Contrary to the claims made that the 20th Amendment is being introduced to remove the obstacles to governance, a number of provisions in fact promote governance without accountability. An examination of some of the new provisions that are included in the proposed 20th Amendment give credence to this conclusion.

The 19th Amendment ensured that even with the reduced powers of the Executive Presidency, the President was subject to the Fundamental Rights jurisdiction of the Supreme Court. Through this process the public could call any action of the President to account and if he was in violation of the Law, the Supreme Court could grant relief to the aggrieved person.

Under the scheme of Governance proposed by the 20th Amendment which entrusts enhanced and almost absolute power to the office of the Executive Presidency, there is no right granted to the ordinary citizen to call the President to account.

The Constitution requires the President to be responsible to Parliament for the due exercise, performance and discharge of his powers, duties and functions. While on the face of it this provision makes the President accountable, there is no specific mechanism to make accountability a reality. In fact the power given to the President by the 20th Amendment to dissolve Parliament after one year makes such a provision of little or no effect.

In the event of Parliament seeking to call the President to account he can resort to the simple step of dissolving Parliament with no questions asked.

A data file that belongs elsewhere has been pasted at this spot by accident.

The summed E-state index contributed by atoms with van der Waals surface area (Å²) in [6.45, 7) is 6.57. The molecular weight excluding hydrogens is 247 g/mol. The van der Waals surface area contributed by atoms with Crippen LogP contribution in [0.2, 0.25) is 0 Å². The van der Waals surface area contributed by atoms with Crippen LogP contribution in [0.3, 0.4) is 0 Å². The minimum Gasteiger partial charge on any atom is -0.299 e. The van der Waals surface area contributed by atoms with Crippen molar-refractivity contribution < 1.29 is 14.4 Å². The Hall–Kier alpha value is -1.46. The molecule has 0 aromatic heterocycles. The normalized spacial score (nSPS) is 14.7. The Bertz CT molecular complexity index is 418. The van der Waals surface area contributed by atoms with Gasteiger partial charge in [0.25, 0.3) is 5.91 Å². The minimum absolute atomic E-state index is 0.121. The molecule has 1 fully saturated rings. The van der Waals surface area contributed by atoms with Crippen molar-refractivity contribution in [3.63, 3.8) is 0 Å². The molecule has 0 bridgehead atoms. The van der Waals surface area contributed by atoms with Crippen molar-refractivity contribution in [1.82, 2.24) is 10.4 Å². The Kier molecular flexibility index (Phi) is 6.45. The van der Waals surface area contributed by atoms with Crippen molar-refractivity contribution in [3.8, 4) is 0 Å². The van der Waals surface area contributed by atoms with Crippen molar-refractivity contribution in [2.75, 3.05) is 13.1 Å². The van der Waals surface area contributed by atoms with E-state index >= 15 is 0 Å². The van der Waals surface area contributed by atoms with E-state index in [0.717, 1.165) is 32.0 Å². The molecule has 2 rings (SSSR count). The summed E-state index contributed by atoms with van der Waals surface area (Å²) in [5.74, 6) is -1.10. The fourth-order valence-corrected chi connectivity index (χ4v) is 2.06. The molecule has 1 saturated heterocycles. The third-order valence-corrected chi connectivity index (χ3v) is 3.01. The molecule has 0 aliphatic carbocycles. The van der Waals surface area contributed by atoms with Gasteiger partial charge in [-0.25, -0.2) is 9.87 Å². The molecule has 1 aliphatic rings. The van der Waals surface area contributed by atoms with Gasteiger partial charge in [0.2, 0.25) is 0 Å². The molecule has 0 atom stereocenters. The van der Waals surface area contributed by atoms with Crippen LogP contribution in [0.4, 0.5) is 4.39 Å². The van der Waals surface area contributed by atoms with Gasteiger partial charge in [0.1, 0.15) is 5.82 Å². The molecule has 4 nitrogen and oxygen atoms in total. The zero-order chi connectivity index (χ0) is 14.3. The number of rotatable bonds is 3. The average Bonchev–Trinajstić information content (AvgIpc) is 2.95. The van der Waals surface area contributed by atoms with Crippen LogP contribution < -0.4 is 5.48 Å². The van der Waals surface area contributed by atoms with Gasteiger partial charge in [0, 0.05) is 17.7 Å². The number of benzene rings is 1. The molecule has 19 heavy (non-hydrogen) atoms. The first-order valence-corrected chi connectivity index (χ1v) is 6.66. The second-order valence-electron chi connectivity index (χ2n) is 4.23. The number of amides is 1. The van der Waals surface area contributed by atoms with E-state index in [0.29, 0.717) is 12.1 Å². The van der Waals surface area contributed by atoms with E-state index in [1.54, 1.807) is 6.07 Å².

The current Constitution gives Parliament the power to oversee and monitor Government expenditure. This is a salutary power given to Parliament to ensure that the Government as a whole acts prudently with regard to the finances of the country but here too the power of the President to dissolve Parliament after one year weakens such oversight powers.

Another provision in the proposed 20th Amendment that has serious repercussions for accountability is the proposal to abolish the National Audit Commission and the National Procurement Commission which were set up as a result of the 19th Amendment. In desperation the trade union of Audit representatives have made representations to the Mahanayake Theras regarding this threat to accountability.

Equally dangerous is the weakening of the Right to Information Commission which empowers the citizen to call government to account.

Introducing the 1978 Constitution J. R. Jayewardene justified the Executive Presidency on the grounds that the holder of such office would not be subject to the whims and fancies of Parliament. But today the 20th Amendment seeks to make Parliament subject to the whims and fancies of the Executive President.

The 20th Amendment’s provisions to remove and weaken provisions related to accountability in the Government’s handling of the country’s finances can lead to increased corruption in the country. When the 1978 Constitution was enacted J.R. Jayewardene’s cry was “let the robber barons come”. The 20th Amendment seeks to go beyond this and can result in the creation of more home-grown robber barons.

The 20th Amendment can therefore not only reduce democratic accountability but also economic accountability which can prove disastrous for a country struggling to meet post COVID- 19 challenges to the economy.


(Sunday Times)